[T]he universe is an ocean, the moon is the Diaoyu Islands, Mars is Huangyan Island. If we don’t go there now even though we’re capable of doing so, then we will be blamed by our descendants. If others go there, then they will take over, and you won’t be able to go even if you want to. This is reason enough.
-- Ye Peijian, the father of Chang'e lunar probes
The voice of the young ensign wavered, amplifying the tension that permeated the dimly lit control room. Dr. Shilpa Devareddy, director of NASA’s Europa Lander program, stood behind a battery of officers and mission specialists, her eyes fixed on a large, holographic sphere, a three-dimensional tactical display of the Jovian moon’s ocean interior where two groups of small ellipses, one red, one blue, were converging. The unfolding events had occurred nearly an hour before, the time it took for the data-heavy transmission to reach Earth, but they may as well have been happening in real time.
Shilpa placed a hand absently on the ensign’s shoulder. “Magnify, please.”
The blue ellipses morphed into detailed representations of Atom-class XE microsubmarines, variants of the U.S. Navy’s next-generation AUV fitted with advanced scientific payloads. Each red ellipse now depicted a similarly altered variant of the People’s Liberation Army Navy Shāyú, or “shark.” Atop their respective rockets they’d journeyed six years, over 390 million miles, only to then endure a tedious, months-long bore through miles of ancient ice before slipping into the dark, frigid waters of Europa.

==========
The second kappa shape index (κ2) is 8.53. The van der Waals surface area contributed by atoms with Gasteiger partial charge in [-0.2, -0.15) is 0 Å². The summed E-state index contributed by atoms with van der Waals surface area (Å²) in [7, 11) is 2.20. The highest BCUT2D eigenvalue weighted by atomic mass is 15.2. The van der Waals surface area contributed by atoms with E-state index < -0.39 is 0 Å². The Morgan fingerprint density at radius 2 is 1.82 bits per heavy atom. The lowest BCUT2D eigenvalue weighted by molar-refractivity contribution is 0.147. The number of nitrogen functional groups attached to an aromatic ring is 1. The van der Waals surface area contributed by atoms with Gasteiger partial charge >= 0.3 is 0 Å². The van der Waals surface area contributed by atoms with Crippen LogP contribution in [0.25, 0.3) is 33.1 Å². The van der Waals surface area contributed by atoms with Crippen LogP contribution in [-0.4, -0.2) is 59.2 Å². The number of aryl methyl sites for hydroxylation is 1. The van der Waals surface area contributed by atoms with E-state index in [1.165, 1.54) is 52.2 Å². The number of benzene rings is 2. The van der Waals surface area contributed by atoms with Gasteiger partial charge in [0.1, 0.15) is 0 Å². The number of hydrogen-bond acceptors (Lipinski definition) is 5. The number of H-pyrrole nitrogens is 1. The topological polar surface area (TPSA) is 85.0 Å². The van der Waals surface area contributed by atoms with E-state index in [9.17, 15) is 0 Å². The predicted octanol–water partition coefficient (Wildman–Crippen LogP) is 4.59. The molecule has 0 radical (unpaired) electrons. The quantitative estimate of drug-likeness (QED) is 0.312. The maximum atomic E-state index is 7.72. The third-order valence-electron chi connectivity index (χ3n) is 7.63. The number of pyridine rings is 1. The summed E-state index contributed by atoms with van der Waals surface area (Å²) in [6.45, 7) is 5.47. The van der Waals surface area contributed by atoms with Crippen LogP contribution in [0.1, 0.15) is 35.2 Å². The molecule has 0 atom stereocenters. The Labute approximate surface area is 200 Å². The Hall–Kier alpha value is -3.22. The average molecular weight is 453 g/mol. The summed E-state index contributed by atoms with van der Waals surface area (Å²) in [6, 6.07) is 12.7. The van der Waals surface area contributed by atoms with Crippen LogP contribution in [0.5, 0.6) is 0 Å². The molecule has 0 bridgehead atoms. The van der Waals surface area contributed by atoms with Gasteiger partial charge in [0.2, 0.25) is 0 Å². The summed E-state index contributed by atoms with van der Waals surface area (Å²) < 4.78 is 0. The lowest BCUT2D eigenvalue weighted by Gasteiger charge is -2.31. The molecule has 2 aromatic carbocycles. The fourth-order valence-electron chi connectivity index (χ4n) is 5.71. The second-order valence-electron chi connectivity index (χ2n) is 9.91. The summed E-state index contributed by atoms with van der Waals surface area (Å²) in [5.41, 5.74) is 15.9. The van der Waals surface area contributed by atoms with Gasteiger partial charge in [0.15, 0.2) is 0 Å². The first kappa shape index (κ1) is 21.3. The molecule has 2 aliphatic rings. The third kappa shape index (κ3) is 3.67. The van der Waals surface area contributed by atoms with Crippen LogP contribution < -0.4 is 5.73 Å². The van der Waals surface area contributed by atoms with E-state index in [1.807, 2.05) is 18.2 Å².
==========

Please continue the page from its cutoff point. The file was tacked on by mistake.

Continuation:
Shilpa shook her head. How did we get here? In many ways it was entirely predictable, with such confrontations now commonplace on Earth. Beginning in the late 2020s, as the first autonomous pods of microsubmarines entered on duty, the great powers began exploiting the opaque undersea domain to wage a shadowy, anonymous “gray water” conflict of denial, deception, and destruction.
And of course astrobiology, like all of space science, had been slowly subsumed by geostrategy, so when faint signs of life had been detected by the lander mission’s predecessor, Europa Clipper, it seemed only a matter of time before Atoms and Shāyús would be clashing on the watery moon. As the race for Europa intensified, and Beijing doubled down on its excessive interplanetary claims and nationalist rhetoric, NASA found itself turning to the U.S. Navy for an underwater platform capable of integrating sensitive scientific instruments, and, if necessary, defending itself against aggression.
Now all Shilpa could do was watch and wait, and hope that the AI had been properly trained, that Earthly tactics and countermeasures would be enough, that the mission would survive another day.
She watched as the targets closed.
She pictured her daughter, swinging in the backyard.
The way she’d look toward the heavens -
As if wondering to herself:
Is anyone out there?